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The moral arrogance of the Mansion House climate protestors

21 June 2019

11:12 AM

21 June 2019

11:12 AM

In last night’s scuffle between Conservative MP Mark Field and a Greenpeace protester, which of them was really behaving in an entitled manner?

The story is that it was Field, there in his black tie, drinking and chortling with bankers at a fancy dinner as the Chancellor of the Exchequer gave a speech on the state of British politics. The way Field grabbed the protester by the neck before marching her out of the opulent room is being held up as symbolic of Tory arrogance and privilege. Labour MPs are calling for him to resign. Some even want the police involved, to teach these cocksure men of the entitled Tory party a lesson.

But in truth, it wasn’t Field who displayed colossal levels of entitlement last night — it was the protesters. It was these increasingly smug and disruptive climate activists who behaved in a morally arrogant fashion.

These campaigners are now so singularly convinced of their moral righteousness, so sure that it is they and they alone who understand the problems facing humanity, that they think they can go anywhere and do anything and the rest of us should just bow down and listen to their End of Days preaching about the wickedness of mankind and the nastiness of economic growth. In their alarm that someone dared to stop them for once – in this case, Field – we can glimpse the misplaced certitude and creeping dogmatism of the environmentalist movement.

This is not to say that Mark Field behaved appropriately. He absolutely did not. He was far too rough. It is unacceptable for a man to grab a woman by the neck except in extreme circumstances, for example if the woman poses a clear and direct threat to the man in question or somebody else.

There were other ways he could have helped to escort the woman from the dinner. And he knows this. He has apologised unreservedly to the protester and expressed regret at what he describes as his instinctual attempt to remove someone who he thought posed a potential threat to the Chancellor and others. He made an error of judgement in how he executed this instinct to protect.

And yet there’s so much hypocrisy in the attacks on Field. Labour MP Dawn Butler has called for him to be sacked. Her colleague Jess Phillips says his behaviour was ‘so so awful’.

These MPs are among those who frequently raise concerns about the threat posed to politicians in today’s volatile political climate. They and others will often refer to the murder of Jo Cox as an example of what can happen when individuals come to hate politicians so much. Indeed, I took part in a discussion with Jess Phillips earlier this year in which she condemned the right-wing protesters who stood outside the Commons for a few weeks shouting stupid and mean things at Anna Soubry and other MPs.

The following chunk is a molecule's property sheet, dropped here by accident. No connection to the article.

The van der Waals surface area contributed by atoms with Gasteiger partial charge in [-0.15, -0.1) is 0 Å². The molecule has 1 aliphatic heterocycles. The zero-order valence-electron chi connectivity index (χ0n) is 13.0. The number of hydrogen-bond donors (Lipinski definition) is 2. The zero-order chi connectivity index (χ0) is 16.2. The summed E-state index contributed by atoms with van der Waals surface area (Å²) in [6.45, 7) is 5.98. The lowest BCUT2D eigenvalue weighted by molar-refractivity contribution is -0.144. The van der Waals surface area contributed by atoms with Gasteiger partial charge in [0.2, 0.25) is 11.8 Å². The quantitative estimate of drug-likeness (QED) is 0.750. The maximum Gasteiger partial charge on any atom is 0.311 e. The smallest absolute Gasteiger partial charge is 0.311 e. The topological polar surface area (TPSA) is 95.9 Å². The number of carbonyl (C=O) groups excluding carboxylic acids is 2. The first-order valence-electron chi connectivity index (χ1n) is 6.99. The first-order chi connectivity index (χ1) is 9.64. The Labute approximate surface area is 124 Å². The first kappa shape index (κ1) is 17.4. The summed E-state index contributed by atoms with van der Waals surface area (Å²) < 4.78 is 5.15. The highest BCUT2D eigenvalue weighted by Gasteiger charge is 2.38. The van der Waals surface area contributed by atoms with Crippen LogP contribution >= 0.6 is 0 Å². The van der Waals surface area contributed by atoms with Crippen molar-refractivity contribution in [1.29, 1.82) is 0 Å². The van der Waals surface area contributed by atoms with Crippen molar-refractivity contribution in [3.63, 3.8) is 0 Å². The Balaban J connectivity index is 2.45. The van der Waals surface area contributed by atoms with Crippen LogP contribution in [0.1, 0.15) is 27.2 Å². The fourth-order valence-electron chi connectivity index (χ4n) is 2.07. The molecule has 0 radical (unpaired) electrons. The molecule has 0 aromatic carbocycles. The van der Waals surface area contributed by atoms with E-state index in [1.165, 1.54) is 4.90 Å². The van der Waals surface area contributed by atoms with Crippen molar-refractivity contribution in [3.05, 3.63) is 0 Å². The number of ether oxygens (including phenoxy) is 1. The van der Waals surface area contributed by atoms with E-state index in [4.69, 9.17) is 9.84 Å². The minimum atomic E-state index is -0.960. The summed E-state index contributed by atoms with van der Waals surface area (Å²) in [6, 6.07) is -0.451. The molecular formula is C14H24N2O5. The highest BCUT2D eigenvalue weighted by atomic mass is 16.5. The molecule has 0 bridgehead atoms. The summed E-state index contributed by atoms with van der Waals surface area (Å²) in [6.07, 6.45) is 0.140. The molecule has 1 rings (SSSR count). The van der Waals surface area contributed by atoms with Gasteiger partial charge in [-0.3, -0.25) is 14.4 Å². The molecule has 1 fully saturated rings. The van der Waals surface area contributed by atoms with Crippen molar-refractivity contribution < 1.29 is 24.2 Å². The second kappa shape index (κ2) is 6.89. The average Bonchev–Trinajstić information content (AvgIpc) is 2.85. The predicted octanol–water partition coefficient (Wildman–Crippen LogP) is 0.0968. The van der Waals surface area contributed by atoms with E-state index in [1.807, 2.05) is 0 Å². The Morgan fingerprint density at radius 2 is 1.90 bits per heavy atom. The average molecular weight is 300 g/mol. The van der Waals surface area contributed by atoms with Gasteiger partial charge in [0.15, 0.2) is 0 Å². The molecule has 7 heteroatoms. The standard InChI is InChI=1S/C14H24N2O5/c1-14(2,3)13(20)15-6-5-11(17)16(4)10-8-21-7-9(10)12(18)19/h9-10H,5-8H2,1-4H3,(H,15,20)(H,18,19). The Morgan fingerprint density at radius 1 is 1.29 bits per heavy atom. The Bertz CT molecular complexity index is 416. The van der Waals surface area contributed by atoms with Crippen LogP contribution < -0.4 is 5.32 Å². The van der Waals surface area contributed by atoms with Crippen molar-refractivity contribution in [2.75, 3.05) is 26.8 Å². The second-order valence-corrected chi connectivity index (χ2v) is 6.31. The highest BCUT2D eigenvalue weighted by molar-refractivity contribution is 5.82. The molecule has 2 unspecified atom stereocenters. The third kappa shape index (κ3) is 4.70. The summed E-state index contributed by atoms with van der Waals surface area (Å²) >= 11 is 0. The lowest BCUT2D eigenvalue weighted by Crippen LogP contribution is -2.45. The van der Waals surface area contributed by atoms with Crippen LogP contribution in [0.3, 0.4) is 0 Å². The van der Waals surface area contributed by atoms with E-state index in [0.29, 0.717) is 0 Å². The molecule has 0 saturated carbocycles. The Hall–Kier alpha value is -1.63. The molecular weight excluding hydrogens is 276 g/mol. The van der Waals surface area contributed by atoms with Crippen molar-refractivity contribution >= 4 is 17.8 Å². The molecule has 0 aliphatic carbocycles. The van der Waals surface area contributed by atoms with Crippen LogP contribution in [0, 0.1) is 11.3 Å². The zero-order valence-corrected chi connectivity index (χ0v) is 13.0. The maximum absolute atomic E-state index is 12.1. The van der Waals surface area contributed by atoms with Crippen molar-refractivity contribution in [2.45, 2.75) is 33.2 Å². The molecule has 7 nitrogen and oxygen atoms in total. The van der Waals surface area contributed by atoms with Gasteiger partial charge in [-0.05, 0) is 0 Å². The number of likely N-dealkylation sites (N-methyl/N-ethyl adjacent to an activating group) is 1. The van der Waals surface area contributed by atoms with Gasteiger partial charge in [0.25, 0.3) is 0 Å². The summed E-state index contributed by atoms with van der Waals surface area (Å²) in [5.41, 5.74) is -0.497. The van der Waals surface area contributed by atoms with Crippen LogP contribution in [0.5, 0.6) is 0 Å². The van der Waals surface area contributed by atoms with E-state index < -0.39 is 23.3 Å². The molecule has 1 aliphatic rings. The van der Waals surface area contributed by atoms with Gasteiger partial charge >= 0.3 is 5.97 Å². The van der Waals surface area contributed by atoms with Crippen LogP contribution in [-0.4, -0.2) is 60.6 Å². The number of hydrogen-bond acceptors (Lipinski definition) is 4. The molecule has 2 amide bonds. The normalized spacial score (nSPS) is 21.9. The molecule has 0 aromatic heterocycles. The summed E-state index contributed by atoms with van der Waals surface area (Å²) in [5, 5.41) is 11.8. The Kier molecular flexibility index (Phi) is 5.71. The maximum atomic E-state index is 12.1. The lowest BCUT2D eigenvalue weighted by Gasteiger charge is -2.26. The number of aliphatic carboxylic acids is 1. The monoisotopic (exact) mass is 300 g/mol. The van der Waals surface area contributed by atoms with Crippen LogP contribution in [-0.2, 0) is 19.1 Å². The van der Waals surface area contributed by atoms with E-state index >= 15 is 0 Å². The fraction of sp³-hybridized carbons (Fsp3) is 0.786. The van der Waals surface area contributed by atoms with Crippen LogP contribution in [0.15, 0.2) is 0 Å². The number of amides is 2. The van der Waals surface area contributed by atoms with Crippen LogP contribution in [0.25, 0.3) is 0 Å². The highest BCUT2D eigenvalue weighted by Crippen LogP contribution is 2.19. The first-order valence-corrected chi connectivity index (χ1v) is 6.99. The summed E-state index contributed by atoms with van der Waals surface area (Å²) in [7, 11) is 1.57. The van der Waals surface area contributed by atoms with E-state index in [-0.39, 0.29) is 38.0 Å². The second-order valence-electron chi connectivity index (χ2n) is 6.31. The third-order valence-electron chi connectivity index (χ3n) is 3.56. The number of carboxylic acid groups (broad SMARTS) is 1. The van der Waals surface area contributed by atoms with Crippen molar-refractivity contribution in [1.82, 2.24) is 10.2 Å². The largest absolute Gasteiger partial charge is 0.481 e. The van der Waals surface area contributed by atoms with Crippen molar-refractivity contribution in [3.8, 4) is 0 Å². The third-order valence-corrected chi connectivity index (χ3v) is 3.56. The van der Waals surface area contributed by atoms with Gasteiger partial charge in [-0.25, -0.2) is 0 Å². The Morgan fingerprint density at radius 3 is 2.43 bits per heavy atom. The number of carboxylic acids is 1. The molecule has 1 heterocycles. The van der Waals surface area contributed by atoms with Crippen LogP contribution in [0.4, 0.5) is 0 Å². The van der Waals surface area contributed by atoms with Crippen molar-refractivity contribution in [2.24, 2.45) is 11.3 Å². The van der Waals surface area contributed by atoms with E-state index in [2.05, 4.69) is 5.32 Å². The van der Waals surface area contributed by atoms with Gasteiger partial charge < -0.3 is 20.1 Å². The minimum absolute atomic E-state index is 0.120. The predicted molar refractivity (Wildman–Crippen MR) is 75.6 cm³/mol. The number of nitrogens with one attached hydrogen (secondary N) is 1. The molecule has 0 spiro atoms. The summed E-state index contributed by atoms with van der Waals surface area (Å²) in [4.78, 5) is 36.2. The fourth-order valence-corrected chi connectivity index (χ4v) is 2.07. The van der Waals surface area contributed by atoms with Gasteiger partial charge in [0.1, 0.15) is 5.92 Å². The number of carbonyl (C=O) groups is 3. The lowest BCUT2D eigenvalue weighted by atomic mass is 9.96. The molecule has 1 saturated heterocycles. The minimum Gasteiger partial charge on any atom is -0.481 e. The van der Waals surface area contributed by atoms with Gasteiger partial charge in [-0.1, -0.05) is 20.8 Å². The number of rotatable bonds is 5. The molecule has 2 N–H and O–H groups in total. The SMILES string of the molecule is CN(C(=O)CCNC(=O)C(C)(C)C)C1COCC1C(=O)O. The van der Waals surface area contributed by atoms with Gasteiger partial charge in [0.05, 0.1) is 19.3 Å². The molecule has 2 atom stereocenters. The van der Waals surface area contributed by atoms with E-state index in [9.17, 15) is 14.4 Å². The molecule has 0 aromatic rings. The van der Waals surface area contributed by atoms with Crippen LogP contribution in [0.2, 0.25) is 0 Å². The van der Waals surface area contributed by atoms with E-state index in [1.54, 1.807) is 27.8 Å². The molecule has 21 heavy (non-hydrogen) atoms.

And yet now some MPs seem to be suggesting that the Greenpeace protester should have been let through… to do what, precisely? Lecture Mr Hammond? Scream at him? Is that her right? Given this was a private dinner, many people would say ‘No’.

Mark Field may have lost his sense of perspective momentarily last night, but many of his critics seem to be ditching their own sense of perspective and their belief that politicians face many dangers today. Let’s think about what happened at last night’s dinner at Mansion House in the City. Dozens of protesters breached security. They stormed into a room in which the second most powerful person in the country was due to speak. One of them made a beeline for that person. Given we are constantly told that politicians are at risk of abuse and even assault, isn’t it just a tiny bit understandable that Field acted on instinct to eject the protesters?

Imagine this scenario: Diane Abbott is giving an after-dinner speech. On immigration, perhaps. Dozens of protesters who dislike mass immigration storm the room, start shouting, and one of them rushes towards Abbott. Do you think Labour MPs and the commentariat would respond to such an event by insisting on the right of protesters to confront political figures? Get real. They would condemn the protesters as a threat to MPs’ safety. And yet when it comes to Hammond and the Tories more broadly, apparently they should just let people rock up, disrupt everything, and lecture everyone about their pet cause.

Why the double standard? Because these protesters were green. And green protesters can do whatever the hell they like. They have become almost gods in the political pantheon. They are treated as dispensers of humanity-saving wisdom that the rest of us must slavishly listen to. Refuse to do that and you are a ‘denier’ of their gospel truth. Indeed, the only remarkable thing about last night is that climate activists disrupted a posh black-tie dinner. Normally they disrupt the daily lives of ordinary people, whether by blocking runways or motorways or gluing themselves to public transport. Mark Field behaved wrongly in that moment — but the overblown reaction to his behaviour tells us a broader story about the double standards of the left and the astonishing sense of entitlement among climate-change agitators.


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